What: All Issues : Government Checks on Corporate Power : Oil & Gas Industry : (H.R. 1299) Final passage of legislation requiring the Secretary of the Interior to approve or deny offshore oil drilling leases within 30 days of receiving an application (2011 house Roll Call 309)
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(H.R. 1299) Final passage of legislation requiring the Secretary of the Interior to approve or deny offshore oil drilling leases within 30 days of receiving an application
house Roll Call 309     May 11, 2011
Progressive Position:
Nay
Progressive Result:
Loss

This was a vote on final passage of legislation requiring the Secretary of the Interior to approve or deny offshore oil drilling leases within 30 days of receiving an application. If the secretary failed to act on a permit within 60 days, it would be “deemed approved.” In addition, the bill prohibited litigators who successfully sue the federal government over oil drilling projects from receiving attorneys’ fees.

Following the BP oil spill in the Gulf of Mexico in 2010, the Obama administration imposed an offshore drilling moratorium. The administration lifted that moratorium, however, in May 2010. Despite lifting the moratorium, however, Republicans argued that the administration had been too slow in approving leases for drilling, which in turn had contributed to high gasoline prices. The Obama administration (and many congressional Democrats) countered that it was seeking to improve drilling safety in order to prevent another oil spill disaster.

Rep. Doug Lamborn (R-CO) urged support for the bill: “…Families and businesses across the country are struggling with skyrocketing gasoline prices that in many places have already passed $4 per gallon. Everyday activities, such as commuting to work or taking the kids to soccer practice, have strained family budgets, forcing Americans to make tough choices and sacrifices. Unfortunately, rising gasoline prices are not the only energy crisis currently hurting our country. For over a year, communities along the Gulf of Mexico have suffered through a real and then de facto moratorium on offshore drilling imposed by the Obama administration….The bill being considered by the House today will help address all of these concerns. It will put the people and businesses along the gulf back to work by requiring the administration to act on new drilling permits in a timely manner. For Americans across the country who are suffering from rising gasoline prices, this bill acts now to expand American production to help lower costs.

Rep. John Fleming (R-LA) also supported the bill: “For heaven's sake, there's a reason we have a structural increase in the cost of our energy. It is, very simply, that we're constraining the output of oil. So let's get on it. Let's finally start producing oil in this country, and let's become energy independent once and for all. Louisiana is being hurt in two ways…. [Economist] Dr. Joseph Mason from Louisiana State University, from my home State, said that we're looking at a loss of 36,137 jobs over an 18-month period out of the gulf coast alone.”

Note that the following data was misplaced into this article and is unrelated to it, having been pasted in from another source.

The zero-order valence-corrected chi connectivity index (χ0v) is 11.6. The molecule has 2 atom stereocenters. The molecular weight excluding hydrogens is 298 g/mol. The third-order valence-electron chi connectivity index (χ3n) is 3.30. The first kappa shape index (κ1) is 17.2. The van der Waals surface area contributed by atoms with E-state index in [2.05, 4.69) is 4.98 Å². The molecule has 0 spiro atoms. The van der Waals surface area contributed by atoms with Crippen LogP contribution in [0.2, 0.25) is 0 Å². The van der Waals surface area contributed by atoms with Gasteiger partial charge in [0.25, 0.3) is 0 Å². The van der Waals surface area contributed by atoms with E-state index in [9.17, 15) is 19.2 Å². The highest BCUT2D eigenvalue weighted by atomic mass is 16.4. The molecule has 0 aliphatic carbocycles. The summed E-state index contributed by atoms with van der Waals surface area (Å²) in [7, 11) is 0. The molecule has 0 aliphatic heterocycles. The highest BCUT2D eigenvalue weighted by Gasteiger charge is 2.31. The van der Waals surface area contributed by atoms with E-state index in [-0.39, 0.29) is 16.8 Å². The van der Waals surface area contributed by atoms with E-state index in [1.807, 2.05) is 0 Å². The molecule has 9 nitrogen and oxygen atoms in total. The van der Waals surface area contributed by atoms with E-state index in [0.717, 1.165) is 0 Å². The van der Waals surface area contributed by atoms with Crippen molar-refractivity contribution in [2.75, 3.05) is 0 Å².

Rep. Rush Holt (D-NJ) opposed the bill: “This bill is a dangerous solution in search of a really nonexistent problem. Since the implementation of new safety and environmental standards in June of last year, the [Interior] Department has added staff, improved its review, and has issued 52 shallow water drilling permits….Ironically, the enactment of H.R. 1229 [the underlying bill] could halt this progress. This bill could hamper new permits being issued or stop new permits altogether because the Department might be forced to deny permits if the safety and environmental reviews are not completed in the arbitrary 60 days….  In the wake of the Deepwater Horizon disaster, the principles guiding offshore drilling should be smart and safe. If H.R. 1229 is enacted, the guiding principles will be fast and loose. This is the wrong response to the largest oil spill in U.S. waters. We should not rush to allow drilling permits to be deemed approved without the appropriate safety and environmental checks. We should not provide blanket extensions to existing leases. We should not close the doors of the courthouse to American citizens. We should not pass this bill.”

Rep. Kathy Castor (D-FL) also opposed the bill: “This Republican proposal is very poor public policy. And as a member who represents a community that is dependent on the gulf coast's economy, frankly, it is appalling for my Republican friends to press to eliminate safety standards on oil companies who want to continue to drill and come closer and closer to our beautiful beaches. Really, it is beyond the pale. And I have to ask, did my colleagues not learn anything from this disaster? In our economy on Florida's gulf coast, we depend on clean water and clean beaches, and when you bring up a bill like this, it feels like a direct challenge to our economic recovery.…The hotels and motels on the beach, the seafood industry, all the mom and pop shops who are dependent on the tourism industry, we are still struggling to come back.”

The House passed this bill by a vote of 263-163. All 235 Republicans present and 28 Democrats voted “yea.” 163 Democrats voted “nay.” As a result, the House passed legislation requiring the Secretary of the Interior to approve or deny offshore oil drilling leases within 30 days of receiving an application.

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